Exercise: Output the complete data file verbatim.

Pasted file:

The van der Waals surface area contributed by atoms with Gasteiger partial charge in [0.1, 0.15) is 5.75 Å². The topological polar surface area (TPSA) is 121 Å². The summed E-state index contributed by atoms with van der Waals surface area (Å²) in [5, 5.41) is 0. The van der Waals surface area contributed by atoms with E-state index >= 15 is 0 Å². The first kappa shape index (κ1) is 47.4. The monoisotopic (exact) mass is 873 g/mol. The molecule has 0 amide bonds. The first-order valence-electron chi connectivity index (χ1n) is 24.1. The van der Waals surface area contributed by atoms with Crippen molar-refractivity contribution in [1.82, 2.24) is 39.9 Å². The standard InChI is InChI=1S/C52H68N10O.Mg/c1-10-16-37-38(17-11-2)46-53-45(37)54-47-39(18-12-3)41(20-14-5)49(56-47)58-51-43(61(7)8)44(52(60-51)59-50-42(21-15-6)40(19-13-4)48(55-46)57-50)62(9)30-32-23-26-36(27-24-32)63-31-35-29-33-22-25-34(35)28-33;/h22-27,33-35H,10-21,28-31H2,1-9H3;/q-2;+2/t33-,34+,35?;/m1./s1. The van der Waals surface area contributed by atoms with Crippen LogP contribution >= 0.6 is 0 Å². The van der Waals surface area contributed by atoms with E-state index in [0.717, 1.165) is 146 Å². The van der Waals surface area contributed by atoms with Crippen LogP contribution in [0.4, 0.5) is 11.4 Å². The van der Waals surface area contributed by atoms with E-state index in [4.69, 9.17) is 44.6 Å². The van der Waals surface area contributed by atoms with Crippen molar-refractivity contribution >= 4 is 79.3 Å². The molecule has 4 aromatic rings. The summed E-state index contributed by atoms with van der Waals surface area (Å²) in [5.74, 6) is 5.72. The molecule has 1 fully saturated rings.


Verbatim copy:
The van der Waals surface area contributed by atoms with Gasteiger partial charge in [0.1, 0.15) is 5.75 Å². The topological polar surface area (TPSA) is 121 Å². The summed E-state index contributed by atoms with van der Waals surface area (Å²) in [5, 5.41) is 0. The van der Waals surface area contributed by atoms with E-state index >= 15 is 0 Å². The first kappa shape index (κ1) is 47.4. The monoisotopic (exact) mass is 873 g/mol. The molecule has 0 amide bonds. The first-order valence-electron chi connectivity index (χ1n) is 24.1. The van der Waals surface area contributed by atoms with Crippen molar-refractivity contribution in [1.82, 2.24) is 39.9 Å². The standard InChI is InChI=1S/C52H68N10O.Mg/c1-10-16-37-38(17-11-2)46-53-45(37)54-47-39(18-12-3)41(20-14-5)49(56-47)58-51-43(61(7)8)44(52(60-51)59-50-42(21-15-6)40(19-13-4)48(55-46)57-50)62(9)30-32-23-26-36(27-24-32)63-31-35-29-33-22-25-34(35)28-33;/h22-27,33-35H,10-21,28-31H2,1-9H3;/q-2;+2/t33-,34+,35?;/m1./s1. The van der Waals surface area contributed by atoms with Crippen LogP contribution >= 0.6 is 0 Å². The van der Waals surface area contributed by atoms with E-state index in [0.717, 1.165) is 146 Å². The van der Waals surface area contributed by atoms with Crippen LogP contribution in [0.4, 0.5) is 11.4 Å². The van der Waals surface area contributed by atoms with E-state index in [4.69, 9.17) is 44.6 Å². The van der Waals surface area contributed by atoms with Crippen molar-refractivity contribution >= 4 is 79.3 Å². The molecule has 4 aromatic rings. The summed E-state index contributed by atoms with van der Waals surface area (Å²) in [5.74, 6) is 5.72. The molecule has 1 fully saturated rings.